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Somebody deleted stuff off my phone (I swear it wasn’t me!). Can I get it back?
Steven Burgess -- Computer Forensics Expert Steven Burgess -- Computer Forensics Expert
For Immediate Release:
Dateline: San Luis Obispo, CA
Thursday, June 20, 2024


– Copyright Steve Burgess 2024

Your phone is suddenly losing text, videos, photos. What’s happening? Are they gone forever? Have I been hacked? How do I avoid this in the future?

What’s happening?

Of course, it’s hard to tell without some history of the phone’s use, but depending on a number of conditions, it could be due to syncing, could be user error, could be “undocumented features.”

Syncing: Google and and Microsoft want you to make your data accessible on all of the devices that run their particular operating system (OS). So, they encourage you “sync” it to “the Cloud.” This just means they automatically copy it to a computer somewhere that they control. They encourage you so much that after the next OS update, you might find your device syncing to their cloud without you ever setting it to do so. As a result, when you add data to one device, it becomes available on all of your devices. And unfortunately, when you deleted it from one device, it may get deleted from all of your devices. This is nonintuitive, but ends up in a lot of people losing data accidentally.

Solution: Keep a copy of your data backed up offline, by either copying it to your computer, or using a device like the PNY DuoLink.

User error: We all make mistakes, including accidentally deleting something when we’re distracted, or deleting a whole folder of photos while thinking we’re deleting just one, or just being distracted as we’re accessing the one irreplaceable text. It happens, because we’re human.
Of course, if we were AIs, there would be no predicting what errors we’d come up with!

Solution: Know everything and be 100% focused all of the time. Yeah, I know – one can just do their best to stay educated on the countless features of these devices, and computer sober.

Solution 2: Keep a copy of your data regularly backed up offline.

Undocumented features: Aka, “bugs.” As the kid who tripped his sibling once said, “I dunno Pops, sometimes my leg just sticks out like that when Sis runs past me.” Sometimes phones and computers do unexpected things, There’s not really any software that bug-free. We geeks don’t call them bugs – we call them “undocumented features.”

Solution: Keep a copy of your data regularly backed up offline.

Are they gone forever? Can I get it back?

It may be possible to recover them. There’s not actually any way to predict with accuracy the chances of recovery, but there are factors affecting it.

The longer it has been and the more use the phone has had since the deletions, the less likely the recovery. And of course, the converse is true – the less use the device has had since deletions, the more likely they can be recovered.

The most important factor is how much activity the device has had since the data disappeared. We use how long it’s been since the deletions as a marker, but it’s really how much use the phones has had since then. If it was deleted years ago, but you turned the phone off right after it happened, the odds are still pretty good that it’s recoverable.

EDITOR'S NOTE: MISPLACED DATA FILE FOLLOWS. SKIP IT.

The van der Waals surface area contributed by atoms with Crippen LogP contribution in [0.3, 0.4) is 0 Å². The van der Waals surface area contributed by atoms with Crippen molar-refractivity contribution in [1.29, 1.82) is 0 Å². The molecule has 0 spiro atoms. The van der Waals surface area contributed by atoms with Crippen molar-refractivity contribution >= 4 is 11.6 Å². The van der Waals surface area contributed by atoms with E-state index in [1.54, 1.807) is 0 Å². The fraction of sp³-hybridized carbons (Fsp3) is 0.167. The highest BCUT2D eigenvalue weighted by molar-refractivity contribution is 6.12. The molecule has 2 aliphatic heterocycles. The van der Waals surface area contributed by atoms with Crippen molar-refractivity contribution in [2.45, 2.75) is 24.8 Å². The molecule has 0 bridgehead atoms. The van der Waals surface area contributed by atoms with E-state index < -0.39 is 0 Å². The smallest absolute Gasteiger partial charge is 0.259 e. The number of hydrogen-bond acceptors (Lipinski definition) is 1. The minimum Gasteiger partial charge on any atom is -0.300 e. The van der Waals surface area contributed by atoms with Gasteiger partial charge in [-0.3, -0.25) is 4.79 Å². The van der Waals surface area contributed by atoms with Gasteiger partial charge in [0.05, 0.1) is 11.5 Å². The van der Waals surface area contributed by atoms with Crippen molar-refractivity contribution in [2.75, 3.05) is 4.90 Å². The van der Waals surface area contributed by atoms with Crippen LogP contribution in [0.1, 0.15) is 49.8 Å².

When something is deleted, it’s not gone – but it’s marked by the phone’s operating system as empty space. So, when the phone writes new data, it may overwrite the space where the deleted files are sitting, at which point they become unrecoverable.

Things that take up a lot of space on a phone are photos, videos, installing new apps, and especially operating system (iOS or Android) updates.

Things that take up very little space are texts and phone call records.

Things tend to persist for a month or so, after which processes on the phone itself may start to overwrite the blocks containing the previously deleted data.

So, the kind of activity and volume of activity has happened on the phone since the deletions, especially those mentioned just above, will help to determine if data is recoverable or has been written over by some other process and hence become unrecoverable.

Incidentally, a reset (sometimes called a factor reset) of the phone wipes all of the data and resets the encryption key, so data just can’t be recovered from the device after a factory reset.

For those used to hard drives and computers, you know that data can persist for years and be potentially recoverable after a deletion event well in the past. Phones are different and data that has been deleted years ago on a phone that is still in regular use is gone, gone, gone.

Can I do this myself?

The tools we use at Burgess Forensics (and that the FBI and other law enforcement agencies use) cost tens of thousands of dollars. And they’re very good! But there are consumer-level tools, such as “Dr. Fone.” If you decide to try this yourself, make sure to use a tool that you install on a computer and not on your phone. Then give it a whirl. It might work.

Have I been hacked?

The TL;DR version is: maybe, but probably not. Modern phones are notoriously difficult (but not impossible) to access without the user’s permission.

However, we’re out of room in this article. More in a later update.

Contact Steve Burgess: steve@burgessforensics.com
(866) 345-3345 ; (805) 349-7676

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Name: Steven Burgess
Title: President
Group: Burgess Consulting
Dateline: San Luis Obispo, CA United States
Direct Phone: 866-345-3345
Cell Phone: 805-349-7676
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